The Cuban government is using Chinese technology to block internet access as large-scale anti-communist protests sweep the country, essentially limiting the spread of videos of the protests.
Florida Republican Senator Marco Rubio posted on social media that the Cuban government uses a system made, sold, and installed by China to “control and block access to the internet.”
Rubio, who is of Cuban descent, earlier warned the regime would “block internet & cell phone service soon to prevent videos about what is happening to get out to the world.”
Human rights groups have confirmed reports of Chinese technology enabling censorship on the island.
As Newsweek explained:
A report by the Institute For War & Peace Reporting released last December noted that Etesca, the sole company in Cuba that provides internet access, has three primary technology providers that are all Chinese: Huawei, TP-Link, and ZTE.
Another report in 2017 by the Open Observatory of Network Interference (OONI), a global internet censorship watchdog, found traces of Chinese codes in both the surface and the interfaces used for wi-fi access portals in Cuba.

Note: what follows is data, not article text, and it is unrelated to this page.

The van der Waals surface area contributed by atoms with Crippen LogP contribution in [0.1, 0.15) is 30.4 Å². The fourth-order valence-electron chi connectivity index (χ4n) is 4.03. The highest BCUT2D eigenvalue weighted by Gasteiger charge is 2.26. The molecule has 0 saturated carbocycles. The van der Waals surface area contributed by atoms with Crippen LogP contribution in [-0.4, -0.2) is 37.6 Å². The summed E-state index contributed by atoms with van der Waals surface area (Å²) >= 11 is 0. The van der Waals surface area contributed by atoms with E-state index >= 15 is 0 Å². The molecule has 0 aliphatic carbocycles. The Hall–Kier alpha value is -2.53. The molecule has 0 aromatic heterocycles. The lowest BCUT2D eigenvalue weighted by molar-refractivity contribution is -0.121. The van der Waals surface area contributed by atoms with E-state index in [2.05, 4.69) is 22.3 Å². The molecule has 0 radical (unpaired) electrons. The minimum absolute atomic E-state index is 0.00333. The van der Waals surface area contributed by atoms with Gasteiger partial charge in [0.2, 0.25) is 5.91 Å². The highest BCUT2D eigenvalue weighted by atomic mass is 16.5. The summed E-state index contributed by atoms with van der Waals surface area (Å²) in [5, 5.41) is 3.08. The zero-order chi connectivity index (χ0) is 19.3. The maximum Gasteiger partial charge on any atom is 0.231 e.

“Etesca’s login portal — through which Cubans access the internet — appears to have been written by Chinese developers, since its source code contains comments written in Chinese. This indicates that Etesca likely hired Chinese developers to implement the portal,” the Open Observatory of Network Interference said in their report.
In 2019, the Institute For War & Peace Reporting found that the Cuban government blocked Change.org, a site used to create petitions during a “constitutional referendum when activists campaigning for a ban on ideological discrimination in universities used the platform to make their voices heard.” In May 2020, the regime blocked Avaaz.org, a similar platform by which activists collected signatures to “repeal Decree-Law 370 that sanctions citizens over social media content.”
In 2020, the Cuban government censored social media and messaging platforms Facebook, Twitter, WhatsApp and YouTube for an entire weekend as an anti-government artist collective held a protest.
Freedom House — the “oldest American organization devoted to the support and defense of democracy around the world” — rates Cuba 22 out of 100 for internet freedom.
The group explains that “Cuba has one of the lowest connectivity rates in the Western Hemisphere.” Internet access “remains extremely expensive, connections are poor, and authorities both monitor usage and work to direct traffic to the government-controlled intranet.”